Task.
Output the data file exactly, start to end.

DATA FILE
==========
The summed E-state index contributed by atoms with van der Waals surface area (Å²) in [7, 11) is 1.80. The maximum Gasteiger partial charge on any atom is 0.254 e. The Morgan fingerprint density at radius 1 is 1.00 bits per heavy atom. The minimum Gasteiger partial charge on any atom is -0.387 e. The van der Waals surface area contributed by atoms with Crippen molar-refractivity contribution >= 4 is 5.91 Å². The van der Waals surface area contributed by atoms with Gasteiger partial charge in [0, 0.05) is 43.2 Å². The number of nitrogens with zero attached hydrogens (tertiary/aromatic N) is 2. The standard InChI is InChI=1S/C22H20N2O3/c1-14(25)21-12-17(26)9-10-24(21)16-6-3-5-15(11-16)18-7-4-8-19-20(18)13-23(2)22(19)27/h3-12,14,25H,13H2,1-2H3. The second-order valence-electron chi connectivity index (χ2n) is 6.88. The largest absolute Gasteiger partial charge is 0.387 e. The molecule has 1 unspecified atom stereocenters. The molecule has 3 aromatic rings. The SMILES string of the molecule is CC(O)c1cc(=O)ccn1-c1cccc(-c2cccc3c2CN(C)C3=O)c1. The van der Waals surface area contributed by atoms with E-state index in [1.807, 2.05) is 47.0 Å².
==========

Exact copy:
The summed E-state index contributed by atoms with van der Waals surface area (Å²) in [7, 11) is 1.80. The maximum Gasteiger partial charge on any atom is 0.254 e. The Morgan fingerprint density at radius 1 is 1.00 bits per heavy atom. The minimum Gasteiger partial charge on any atom is -0.387 e. The van der Waals surface area contributed by atoms with Crippen molar-refractivity contribution >= 4 is 5.91 Å². The van der Waals surface area contributed by atoms with Gasteiger partial charge in [0, 0.05) is 43.2 Å². The number of nitrogens with zero attached hydrogens (tertiary/aromatic N) is 2. The standard InChI is InChI=1S/C22H20N2O3/c1-14(25)21-12-17(26)9-10-24(21)16-6-3-5-15(11-16)18-7-4-8-19-20(18)13-23(2)22(19)27/h3-12,14,25H,13H2,1-2H3. The second-order valence-electron chi connectivity index (χ2n) is 6.88. The largest absolute Gasteiger partial charge is 0.387 e. The molecule has 1 unspecified atom stereocenters. The molecule has 3 aromatic rings. The SMILES string of the molecule is CC(O)c1cc(=O)ccn1-c1cccc(-c2cccc3c2CN(C)C3=O)c1. The van der Waals surface area contributed by atoms with E-state index in [1.807, 2.05) is 47.0 Å².